Nepal’s health education system is now governed by the National Medical Education Act-2075 and Regulations-2077. National Medical Education Act-2075 and Regulations-2077 led to collapse of a total of 72 PCL nursing colleges and 24 graduate-level colleges. These colleges have lost billions of investment in teaching institutions. This loss of financial resources, jobs, and supply of health workers for the economy is a very serious issue that needs to be addressed. Lately a House committee sent a directive to the government to allow nursing colleges without their own hospitals to resume their academic programmes, however, this has landed controversy. Nepal has been facing about 56,050 health professional shortages, according to an MEC survey. There are about 10,139 health service providers, and the demand for such health service providers has yet to reach a desired level.

Workplace violence

Workplace violence is one of the global health concerns. Although nurses are the backbone of the health care provision, they are facing violence in healthcare settings which has negative impacts on nurses as well as organizational achievement. One hospital based study found that out of 402 nurses 94.5% face verbal abuse, physical violence is faced by 17.6%, and sexual harassment by 4%. Among the perpetrators, 40.5% of workplace violence was done by patients’ relatives, 29.1%by patients, 24.2% by staff, and 6.1% by management.


Nurses who work in hospitals must deal with various challenges, including long working hours, high nurse patient ratio, etc. As a result, nurses are unable to rest and are overworked. A heavy workload can lead to decreased nurse performance and poor communication between patients and nurses, which can impact the patient’s condition and the quality of nursing services. Furthermore, a heavy workload might cause imbalance between work and life, reducing nurses’ quality of life. Again, increased nurses’ workload can lead to physical, mental, and emotional exhaustion. 

Navigating the challenges of nursing: From workforce shortages to workplace violence, nurses face multifaceted obstacles. Yet, their dedication to care remains unwavering, calling for systemic support and recognition.

Job stress

Job stress is another challenge faced by nurses today. There are multiple factors such as patient-care demands; professional issues, work environment, organization policies and procedures are associated with job stress in nursing. Personal- and family-related issues also play a vital role in causing stress for nurses. Work stress may contribute to absenteeism and turnover, both of which detract from the quality of care. A study in Nepal found that 95.6% of nurses have mild to moderate level of stress in Government Hospital and in Private hospital 79.1% faces mild to moderate and 20.9% faces severe level of job stress in Private hospital.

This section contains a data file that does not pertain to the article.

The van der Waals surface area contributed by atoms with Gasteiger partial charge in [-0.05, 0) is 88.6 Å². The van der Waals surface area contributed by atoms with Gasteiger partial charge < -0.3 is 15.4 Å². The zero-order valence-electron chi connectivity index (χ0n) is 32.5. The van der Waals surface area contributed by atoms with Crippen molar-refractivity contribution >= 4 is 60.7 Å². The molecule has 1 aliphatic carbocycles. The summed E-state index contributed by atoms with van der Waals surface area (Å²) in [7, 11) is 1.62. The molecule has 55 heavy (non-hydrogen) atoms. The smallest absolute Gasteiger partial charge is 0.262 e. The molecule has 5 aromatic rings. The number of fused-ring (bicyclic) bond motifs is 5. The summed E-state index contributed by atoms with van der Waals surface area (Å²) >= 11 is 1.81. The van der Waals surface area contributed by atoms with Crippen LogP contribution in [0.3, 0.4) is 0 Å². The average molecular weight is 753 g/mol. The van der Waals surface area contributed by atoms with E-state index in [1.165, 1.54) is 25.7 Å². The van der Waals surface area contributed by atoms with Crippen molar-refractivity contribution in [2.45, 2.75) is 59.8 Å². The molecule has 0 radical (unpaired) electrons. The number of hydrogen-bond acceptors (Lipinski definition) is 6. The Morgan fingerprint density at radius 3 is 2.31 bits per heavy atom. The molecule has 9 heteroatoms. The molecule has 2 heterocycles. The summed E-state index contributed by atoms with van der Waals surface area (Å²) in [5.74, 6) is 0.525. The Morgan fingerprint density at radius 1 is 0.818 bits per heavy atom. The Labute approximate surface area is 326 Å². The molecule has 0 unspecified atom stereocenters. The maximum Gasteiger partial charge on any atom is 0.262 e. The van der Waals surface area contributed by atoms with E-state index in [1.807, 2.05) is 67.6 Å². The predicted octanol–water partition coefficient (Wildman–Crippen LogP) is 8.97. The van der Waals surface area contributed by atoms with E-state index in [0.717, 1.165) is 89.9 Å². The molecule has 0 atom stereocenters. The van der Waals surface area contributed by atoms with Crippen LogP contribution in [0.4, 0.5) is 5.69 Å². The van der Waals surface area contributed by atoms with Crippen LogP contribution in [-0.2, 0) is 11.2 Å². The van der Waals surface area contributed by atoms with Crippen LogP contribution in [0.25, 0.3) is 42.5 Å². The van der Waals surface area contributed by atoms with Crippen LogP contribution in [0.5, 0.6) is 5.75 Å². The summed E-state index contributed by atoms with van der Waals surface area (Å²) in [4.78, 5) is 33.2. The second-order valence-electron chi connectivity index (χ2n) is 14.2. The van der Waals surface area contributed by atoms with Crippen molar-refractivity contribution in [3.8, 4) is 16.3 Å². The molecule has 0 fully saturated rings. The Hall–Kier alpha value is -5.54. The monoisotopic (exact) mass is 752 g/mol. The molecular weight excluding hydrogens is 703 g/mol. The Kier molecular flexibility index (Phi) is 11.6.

Changing Schedule

Nurses’ shifts sometimes change from one week to the next, which can make it difficult to adjust to the schedule. For example, a nurse may work morning shift for one week and night shift the following week, sometimes there may be a daily variation in the work shift. Constantly changing schedules can interfere with sleep patterns, physical and other health related problems. So, it’s important to get as much rest as possible between shifts.

Physically Demanding Job

Nurses’ duties are often required to perform physically demanding duties such as helping to lift, reposition, transport patient, carry heavy objects and stand for long periods of time with few breaks. These types of jobs cause regular strain on body and can lead to injury.

Migration of Nurses

Nurses’ immigration is the major challenges today faced by the country. The decisions to migrate among Nepalese nurses are influenced by multiple factors. One nurse listed three problems nurses face: lack of respect, low wages and overwork. Indeed, nurses have to work for as little as Rs15, 000 a month in private hospitals in Nepal after spending millions on their degrees. These are all results of neglect of the nursing profession by the state. It is therefore hardly surprising that nurses are moving overseas to meet a global shortage of healthcare professionals. Health workers tend to go where the working conditions are best. One study revealed that the general factor provoking migration was bad nature of politician (98.6%) followed by political instability (90.5%) and non-availability of job (90.5%). The major working condition and social factors provoking migration were occupational security in other country (85.10%) and peer influence (91.9%) respectively. The reasons for migration as mentioned by respondents were education (59.50%) followed by better job opportunities (40.50%), better living standard (21.60%) and family and/or peer pressure (8.10%).


Nepali nurses have made their reputation in the international markets but it is found that they are paid very low here in Nepal in spite of heavy workload and longer duty hour in most of the nongovernment health institutions. Moreover, the private nursing homes who are charging huge amounts to the patients are giving low salaries and less facility to nurses involved in their healthcare.

Workplace safety and security

Nurses face a number of workplace hazards in a hospital or clinical environment. As nurses come into direct contact with sick people, their risk of exposure to someone with an infectious illness is much higher than that of the general public. They are also risk for needle stick injury, hand washing related dermatitis, flu, cold and exposure to blood borne pathogens. Thus, this is one of the serious issues nursing professionals’ faces. 

Working Conditions

In hospital setting the nurses are facing challenges working in high nurse patient ratio, high turnover, too much nursing documentation, lack of recognition, disparity of salary, ethical dilemma with restricted resources makes them more prone to fatigue and burnout. These overall leads to decline in quality care to the patients.

Changing technology

The fast-developing technology plays an important role in changing nursing profession in Nepal. Technological advances in healthcare require nurses to learn new software, programs, and equipment frequently. Learning new systems can be challenging for nurses and healthcare workers who aren’t familiar with technology, especially when added to an already demanding job. Technology moves at a very fast pace, and new advances can have an immediate impact on the way nurse’s work, requiring nurses to continually learn and update new skills.


In the face of multifaceted challenges, nurses remain steadfast in their commitment to care. From the persistent shortage of nursing professionals to the ever-evolving landscape of healthcare technology, each obstacle underscores the vital need for collective action and support. Governments must prioritize the well-being of nurses by addressing systemic issues, ensuring workplace safety, and providing avenues for professional growth and resilience. As we confront the uncertainties of tomorrow, let us stand in solidarity with nurses, empowering them with the resources and recognition they deserve. Through collaboration, advocacy, and a renewed dedication to holistic care, we can fortify the foundation of nursing and usher in a brighter, healthier future for all.